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The Chemistry Between Us: Love, Sex, And The Science Of Attraction (2012)

by Larry Young(Favorite Author)
3.86 of 5 Votes: 5
1591845130 (ISBN13: 9781591845133)
Current Hardcover
review 1: The Chemistry Between Us: Love, Sex, and the Science of Attraction by Larry Young PhD, Brian Alexander"The Chemistry Between Us" is a fascinating look at social neuroscience. Neuroscientist Larry Young in collaboration with journalist Brian Alexander provides readers with the underlying brain mechanisms behind how we behave in relation to others. This revealing 320-page book includes the following nine chapters: 1. Building a Sexual Brain, 2. The Chemistry of Desire, 3. The Power of Appetite, 4. The Mommy Circuit, 5. Be My Baby, 6. Be My Territory, 7. Addicted to Love, 8. The Infidelity Paradox, and 9. Rewriting the Story of Love?Positives:1. A well-written, accessible page-turner of a book.2. The science behind social behavior is a fascinating topic. Young has a great com... moremand of the topic and is not afraid to admit that there is still much to be learned.3. The authors are not afraid to have some fun with this edgy topic. Science mixed in with well-crafted narratives and a touch of humor to boot.4. The book starts off with an eye-opening case study, "machihembras" (first woman, then men).5. The organizational hypothesis plays a prominent role in this book. "But nature itself experiments with animals and with people, and those experiments have yielded powerful evidence to support the organizational hypothesis that gender behavior is built into our brains by the actions of hormones." It's worth reading again.6. The book is loaded with cognitive dissonance causing findings and statements. The joy of a true skeptic is to entertain such findings and make the best of it. "If you look at the sex organs, you cannot make a conclusion about the direction the brain has taken."7. A look at the chemicals that greatly influence the way we behave. In many respects this book is about the chemistry of the brain. "All this supports the idea that human females experience estrus, that it is not hidden, and that, at ovulation, a fertile woman's brain drives her to behave in a way that will maximize her chances of mating with the fittest, and most accessible, male she can find. Men, in turn, respond with higher testosterone, which helps motivate them to engage with desirably fertile women."8. The influence of drugs. "Cocaine and amphetamines can greatly enhance sexual motivation because they stimulate the release of large amounts of dopamine. Simply doing a lot of mental work can loosen the reins."9. A look at reward-based preference. "The brains of psychopaths can release up to four times more dopamine in response to appetitive cues, such as money, than those of most people."10. An interesting look at the basics of maternal behavior and the importance of mother-infant bond. "Mothers are driven to mother by their brains, and the culture of motherhood merely builds itself around nature."11. The empathy circuit. Great stuff! "Studies have proven that oxytocin, and brain sensitivity to oxytocin, enhances the ability to accurately read faces." It explains why some people are blind to contextual clues caused by a lack of empathy.12. The importance of faces to women. "King admits it's tough to generalize, but one thing most women agree on is that, while bodies and body parts are welcome, faces are vital."13. Prairie voles as a key to understanding human behavior. "Social memory was one of the first ingredients of vole love to be explored in humans through the use of intranasal oxytocin. While rodents rely mostly on scent to distinguish a familiar individual from a stranger, we depend more heavily on our eyes. We use our eyes in combination with social memory to decide if the person we're seeing is a friend from work, our husband, or our mother, and we also use these tools to divine other people's moods and intentions."14. Some troubling conclusions. "This leads to the somewhat disturbing conclusion that for men, sex, love, and aggression are inextricably mixed in the brain."15. A man's "territory". "Of course, we're not arguing that a woman is literally her man's territory; we're contending that his bond to her engages neural systems that originally evolved for regulating territorial behavior. Neither are we suggesting that this is the only component of a man's bond to a woman. But the territorial urge plays an important role." "Aggression is a social act. It informs others that boundaries--personal or physical--should not be crossed. It tells others that "this is mine.""16. The parallels of drug addiction and love.17. An interesting look at infidelity. The Coolidge Effect. "It's too early to start calling D4 a "cheating" gene or to say that people with lower levels of D2 receptors would make lousy spies because they'd be too susceptible to a Mata Hari. But while the close-up view may be fuzzy, the big picture is increasingly clear."18. Bonus tidbit. "Roman Catholic priests were often married men until the First Lateran Council of 1123, when the church declared: "We absolutely forbid priests, deacons, subdeacons, and monks to have concubines or to contract marriage. We decree in accordance with the definitions of the sacred canons, that marriages already contracted by such persons must be dissolved, and that the persons be condemned to do penance." One of the reasons for this injunction--along with the old admonition against carnal pleasure--was Rome's fear that offspring would inherit church properties. Priests were "married" to mother church. It would brook no competition. Nuns had to remain celibate because they were married to Jesus. Any other relationship would be, in effect, adulterous."19. A look at society and love. "But culture doesn't create gender--it reflects it."20. Comprehensive bibliography included.Negatives:1. No notes.2. Lack of visual material to complement the excellent narrative.3. There was one statement I have a mild disagreement on. "You can't civilize our biology out of us." I love the quote but I think it needed to be expanded on. Nurture in fact can alter or modify our behavior but I do understand the intent behind the statement."In summary, this book was what I like to call cognitive dissonance-inducing brain candy. It was enlightening and a lot of fun to read. I've come to the conclusion that the neuroscience of gender and sexual preference is an important area of study and merits increased sponsorship. Book clubs rejoice this is a fun book to discuss. I highly recommend it!Further recommendations: "The Scientific American Book of Love, Sex and the Brain: The Neuroscience of How, When, Why and Who We Love" by Judiith Horstman, "This Is Your Brain On Sex: The Science Behind the Search for Love" by Kayt Sukel, "Meet Your Happy Chemicals: Dopamine, Endorphin, Oxytocin, Serotonin" by Loretta Graziano Breuning, "Why We Love: The Nature and Chemistry of Romantic Love" Helen Fisher, "Sex at Dawn: How We Mate, Why We Stray, and What It Means for Modern Relationships" by Christopher Ryan, "The Red Queen: Sex and the Evolution of Human Nature" by Matt Ridley, "Why Is Sex Fun?: The Evolution Of Human Sexuality (Science Masters)" by Jared Diamond, "Social: Why Our Brains Are Wired to Connect" by Mathew D. Lieberman, "The Mind and the Brain: Neuroplasticity and the Power of Mental Force" by Jeffrey M. Schwartz, and "Just Babies: The Origins of Good and Evil" by Paul Bloom.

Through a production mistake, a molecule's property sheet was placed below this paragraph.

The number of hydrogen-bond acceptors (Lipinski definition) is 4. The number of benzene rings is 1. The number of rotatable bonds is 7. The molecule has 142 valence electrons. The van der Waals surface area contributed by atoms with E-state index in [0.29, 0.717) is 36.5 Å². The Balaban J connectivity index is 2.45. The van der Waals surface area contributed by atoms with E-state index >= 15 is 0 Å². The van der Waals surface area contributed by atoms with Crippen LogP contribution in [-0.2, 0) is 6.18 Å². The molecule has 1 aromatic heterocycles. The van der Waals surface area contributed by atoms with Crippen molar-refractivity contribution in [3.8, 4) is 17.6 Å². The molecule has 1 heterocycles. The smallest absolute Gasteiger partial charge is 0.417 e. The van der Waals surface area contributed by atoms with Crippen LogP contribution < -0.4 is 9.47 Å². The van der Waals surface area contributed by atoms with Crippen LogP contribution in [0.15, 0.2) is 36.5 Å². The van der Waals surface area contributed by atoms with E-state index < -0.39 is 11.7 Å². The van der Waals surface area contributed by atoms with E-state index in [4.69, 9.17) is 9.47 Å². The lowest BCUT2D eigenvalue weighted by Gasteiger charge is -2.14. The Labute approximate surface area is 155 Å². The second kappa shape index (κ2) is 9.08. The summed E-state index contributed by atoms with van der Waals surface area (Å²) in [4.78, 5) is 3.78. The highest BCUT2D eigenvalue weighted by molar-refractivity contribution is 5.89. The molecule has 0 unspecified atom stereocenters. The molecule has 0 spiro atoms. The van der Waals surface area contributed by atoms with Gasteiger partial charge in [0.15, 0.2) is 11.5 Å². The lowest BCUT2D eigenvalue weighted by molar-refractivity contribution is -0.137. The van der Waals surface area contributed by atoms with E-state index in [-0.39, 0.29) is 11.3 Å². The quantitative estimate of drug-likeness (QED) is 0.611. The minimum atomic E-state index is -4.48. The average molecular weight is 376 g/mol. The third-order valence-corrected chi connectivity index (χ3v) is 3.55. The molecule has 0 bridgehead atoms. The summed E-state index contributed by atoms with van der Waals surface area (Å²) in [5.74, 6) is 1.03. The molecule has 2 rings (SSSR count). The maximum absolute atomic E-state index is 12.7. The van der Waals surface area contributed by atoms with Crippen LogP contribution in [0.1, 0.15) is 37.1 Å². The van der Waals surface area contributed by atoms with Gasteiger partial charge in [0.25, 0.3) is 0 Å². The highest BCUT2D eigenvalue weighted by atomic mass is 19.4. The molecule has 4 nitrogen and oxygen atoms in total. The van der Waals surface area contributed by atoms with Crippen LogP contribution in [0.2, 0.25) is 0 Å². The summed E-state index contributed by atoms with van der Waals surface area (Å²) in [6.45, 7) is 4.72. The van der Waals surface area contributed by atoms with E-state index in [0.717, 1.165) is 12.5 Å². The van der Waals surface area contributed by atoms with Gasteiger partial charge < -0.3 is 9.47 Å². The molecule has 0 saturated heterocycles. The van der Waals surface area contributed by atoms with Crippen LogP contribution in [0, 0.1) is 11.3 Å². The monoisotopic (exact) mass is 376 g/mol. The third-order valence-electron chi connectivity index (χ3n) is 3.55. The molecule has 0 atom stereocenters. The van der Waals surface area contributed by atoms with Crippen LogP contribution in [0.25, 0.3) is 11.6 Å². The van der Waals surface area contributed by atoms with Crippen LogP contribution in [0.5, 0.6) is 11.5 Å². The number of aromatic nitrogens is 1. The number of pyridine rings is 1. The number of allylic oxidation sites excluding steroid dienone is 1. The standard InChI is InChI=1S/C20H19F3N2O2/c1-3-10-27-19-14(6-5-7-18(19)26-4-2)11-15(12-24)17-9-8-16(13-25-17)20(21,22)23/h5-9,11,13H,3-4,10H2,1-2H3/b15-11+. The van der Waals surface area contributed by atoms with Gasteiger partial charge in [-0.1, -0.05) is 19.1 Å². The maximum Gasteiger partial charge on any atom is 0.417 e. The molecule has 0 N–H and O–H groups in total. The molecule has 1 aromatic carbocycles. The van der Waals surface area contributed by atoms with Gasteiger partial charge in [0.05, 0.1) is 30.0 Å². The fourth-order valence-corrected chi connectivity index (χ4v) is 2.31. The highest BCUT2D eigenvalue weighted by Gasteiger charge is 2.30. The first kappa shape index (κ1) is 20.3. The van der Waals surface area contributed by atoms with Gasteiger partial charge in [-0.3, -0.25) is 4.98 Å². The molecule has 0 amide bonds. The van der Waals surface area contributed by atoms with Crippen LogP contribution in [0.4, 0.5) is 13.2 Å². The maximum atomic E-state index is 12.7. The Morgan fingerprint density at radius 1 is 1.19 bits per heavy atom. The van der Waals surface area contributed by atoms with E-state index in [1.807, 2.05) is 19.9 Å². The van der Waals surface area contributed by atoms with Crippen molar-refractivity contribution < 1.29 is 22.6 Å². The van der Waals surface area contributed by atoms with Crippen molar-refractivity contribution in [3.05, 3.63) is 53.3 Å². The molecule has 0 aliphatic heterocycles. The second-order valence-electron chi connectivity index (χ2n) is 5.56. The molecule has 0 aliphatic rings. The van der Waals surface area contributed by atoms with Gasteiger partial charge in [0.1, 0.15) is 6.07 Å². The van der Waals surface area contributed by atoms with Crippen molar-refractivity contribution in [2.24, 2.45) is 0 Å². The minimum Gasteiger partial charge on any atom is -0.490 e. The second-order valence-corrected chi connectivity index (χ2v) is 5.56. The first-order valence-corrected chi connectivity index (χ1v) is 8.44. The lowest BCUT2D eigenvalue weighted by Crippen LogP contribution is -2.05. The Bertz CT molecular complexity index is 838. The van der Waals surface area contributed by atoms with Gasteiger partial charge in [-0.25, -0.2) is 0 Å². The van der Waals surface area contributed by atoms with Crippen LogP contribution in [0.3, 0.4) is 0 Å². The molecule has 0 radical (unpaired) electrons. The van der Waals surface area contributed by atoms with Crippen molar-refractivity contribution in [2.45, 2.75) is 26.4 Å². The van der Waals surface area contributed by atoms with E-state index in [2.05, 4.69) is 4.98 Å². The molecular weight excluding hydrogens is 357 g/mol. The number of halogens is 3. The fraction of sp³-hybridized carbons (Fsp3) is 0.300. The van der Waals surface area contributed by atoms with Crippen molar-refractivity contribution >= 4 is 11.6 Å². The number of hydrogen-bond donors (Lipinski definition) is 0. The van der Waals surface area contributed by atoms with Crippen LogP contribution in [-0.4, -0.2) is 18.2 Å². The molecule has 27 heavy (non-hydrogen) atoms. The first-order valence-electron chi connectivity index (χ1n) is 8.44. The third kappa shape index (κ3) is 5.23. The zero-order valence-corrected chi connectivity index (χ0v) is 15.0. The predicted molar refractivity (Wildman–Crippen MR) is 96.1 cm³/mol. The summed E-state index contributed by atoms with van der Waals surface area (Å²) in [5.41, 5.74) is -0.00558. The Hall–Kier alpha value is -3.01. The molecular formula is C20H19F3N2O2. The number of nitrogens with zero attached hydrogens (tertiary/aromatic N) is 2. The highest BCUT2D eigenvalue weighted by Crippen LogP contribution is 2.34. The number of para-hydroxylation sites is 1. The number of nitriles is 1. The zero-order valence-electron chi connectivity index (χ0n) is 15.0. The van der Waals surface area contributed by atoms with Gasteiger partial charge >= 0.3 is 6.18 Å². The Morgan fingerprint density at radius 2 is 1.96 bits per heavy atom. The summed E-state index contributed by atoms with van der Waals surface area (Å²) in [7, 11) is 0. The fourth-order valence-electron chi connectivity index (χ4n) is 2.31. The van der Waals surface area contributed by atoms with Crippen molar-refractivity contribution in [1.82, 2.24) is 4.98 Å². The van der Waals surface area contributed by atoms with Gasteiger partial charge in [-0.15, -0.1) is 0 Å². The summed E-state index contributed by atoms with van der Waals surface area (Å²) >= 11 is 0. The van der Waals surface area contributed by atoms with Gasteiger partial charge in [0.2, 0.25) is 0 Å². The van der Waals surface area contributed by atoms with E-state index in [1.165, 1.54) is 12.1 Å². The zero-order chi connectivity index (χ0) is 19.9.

review 2: What is love? Author Larry Yong might define love as this: Oxytocin and Vasopressin are released, dopamine trickles into the nucleus accumbens..you are motivated to make a pass. What is resisting a fliration? the prefontal cortex communicating with the Amygdala, ventral tegmental area, and acumbens to say "cut it out." 3 stars. Looking at love from a neuroscience perspective is somewhat depressing as it reduces something so special into neurochemical reactions, activating receptors, and genetic predispositions. less
Reviews (see all)
Super interesting take that kind of confirms my skepticism about the unlikelihood of monogamy.
Incredibly interesting / eye opening book. I think I will be digesting this one for a while.
Fascinating book. A must-read for anyone who is interested in human beings.
So many interesting tidbids and areas of research